The show was originally aired on Saturday mornings on NBC in the 1991-92 season, the last year the network programmed an animated children's block before the launch of a Saturday edition of Today. It was featured in a half-hour time slot with a shortened version of Captain N: The Game Master, titled Captain N & The New Super Mario World (also titled Captain N & Super Mario Bros. World in the commercial bumpers). Episodes of Super Mario World were later shown as part of the syndication package Captain N and the Video Game Masters. Afterwards, the series was split up from Captain N altogether and shown in time-compressed reruns on as part of Mario All-Stars on Family Channel, and later USA Network. In the United Kingdom, however, the show was still broadcast as Captain N & The New Super Mario World.
Unlike the previous two Mario cartoons, the show was not widely distributed on home video in the NTSC region, where its only release was the inclusion of the show's Christmas episode on the 1996 VHS release Super Mario Bros. Super Christmas Adventures. Meanwhile, two PAL tapes were released in the United Kingdom. More recently, the series was released on DVD in Australia. This series is the most short-lived of the three American Mario animated series.
Differences between the series and the game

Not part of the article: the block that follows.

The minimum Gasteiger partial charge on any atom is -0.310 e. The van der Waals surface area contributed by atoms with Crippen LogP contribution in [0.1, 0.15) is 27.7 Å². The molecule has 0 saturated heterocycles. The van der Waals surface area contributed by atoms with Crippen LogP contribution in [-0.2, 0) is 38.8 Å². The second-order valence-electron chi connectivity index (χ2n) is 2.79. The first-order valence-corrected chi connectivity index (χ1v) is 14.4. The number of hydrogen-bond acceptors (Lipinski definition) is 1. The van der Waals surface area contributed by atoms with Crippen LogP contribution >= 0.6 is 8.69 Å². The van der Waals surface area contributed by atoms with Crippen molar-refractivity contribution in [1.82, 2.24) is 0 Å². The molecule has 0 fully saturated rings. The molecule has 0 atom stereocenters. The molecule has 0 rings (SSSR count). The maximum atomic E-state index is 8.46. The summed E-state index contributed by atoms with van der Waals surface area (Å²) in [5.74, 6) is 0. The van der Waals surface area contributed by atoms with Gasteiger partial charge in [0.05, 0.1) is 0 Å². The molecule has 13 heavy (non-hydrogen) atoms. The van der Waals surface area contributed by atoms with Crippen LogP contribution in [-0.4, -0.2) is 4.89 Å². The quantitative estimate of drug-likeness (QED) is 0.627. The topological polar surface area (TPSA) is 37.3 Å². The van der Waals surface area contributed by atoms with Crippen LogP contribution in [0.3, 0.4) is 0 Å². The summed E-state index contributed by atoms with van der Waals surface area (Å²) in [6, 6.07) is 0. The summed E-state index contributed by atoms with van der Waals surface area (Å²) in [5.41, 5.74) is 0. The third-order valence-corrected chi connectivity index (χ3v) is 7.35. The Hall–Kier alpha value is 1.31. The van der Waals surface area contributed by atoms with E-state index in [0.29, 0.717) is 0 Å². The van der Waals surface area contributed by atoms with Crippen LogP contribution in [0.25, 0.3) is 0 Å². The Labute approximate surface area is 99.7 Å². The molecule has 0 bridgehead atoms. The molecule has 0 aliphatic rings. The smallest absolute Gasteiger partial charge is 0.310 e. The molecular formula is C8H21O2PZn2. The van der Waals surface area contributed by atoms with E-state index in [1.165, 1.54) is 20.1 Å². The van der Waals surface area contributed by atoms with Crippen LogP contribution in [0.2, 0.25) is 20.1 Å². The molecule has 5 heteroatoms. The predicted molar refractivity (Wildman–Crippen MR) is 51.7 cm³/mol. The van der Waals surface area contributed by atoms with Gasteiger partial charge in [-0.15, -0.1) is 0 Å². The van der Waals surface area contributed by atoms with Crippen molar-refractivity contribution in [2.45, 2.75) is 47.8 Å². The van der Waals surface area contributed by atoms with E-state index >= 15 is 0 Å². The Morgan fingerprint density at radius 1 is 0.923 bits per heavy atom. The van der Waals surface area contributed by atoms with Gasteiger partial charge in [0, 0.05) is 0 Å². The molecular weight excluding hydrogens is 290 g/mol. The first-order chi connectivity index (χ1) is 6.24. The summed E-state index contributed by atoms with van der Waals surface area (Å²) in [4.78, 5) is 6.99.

The series takes place in Dinosaur World, rather than in Dinosaur Land, where Yoshi lives with a preadolescent caveman named Oogtar. In addition, Yoshi's Island is populated predominantly with cavemen instead of Yoshis. Several names were changed from the game as well: the Forest of Illusion was called the Enchanted Forest, and the Vanilla Dome was referred to as the Lava Pits. Furthermore, enemies featured in the game were rarely called by their in-game names on the show: Bowser was called King Koopa. Furthermore, his castle says KOOPA instead of BOWSER. Also, Koopas are called "Troopas", and Chargin' Chucks are called "Football players". Many of these elements indicate the animators heavily relied on the Japanese version of the game than the official English release, as the series was in production several months before the game was released in North America. As in The Adventures of Super Mario Bros. 3, the Koopalings were still referred to by their nicknames. King Koopa still had his all-green appearance from the previous two cartoons. Mario, Luigi and Princess Toadstool kept their NES designs (red and green overalls for Mario and Luigi and red hair for Princess Toadstool).
Another notable fact was that when Yoshi hatched, the dinosaur was not born with his red shell, as revealed when Luigi told the story of Yoshi's birth in the final episode, "Mama Luigi". Yoshi also ate several enemies after he was found, but unlike in the game, Yoshi remained small.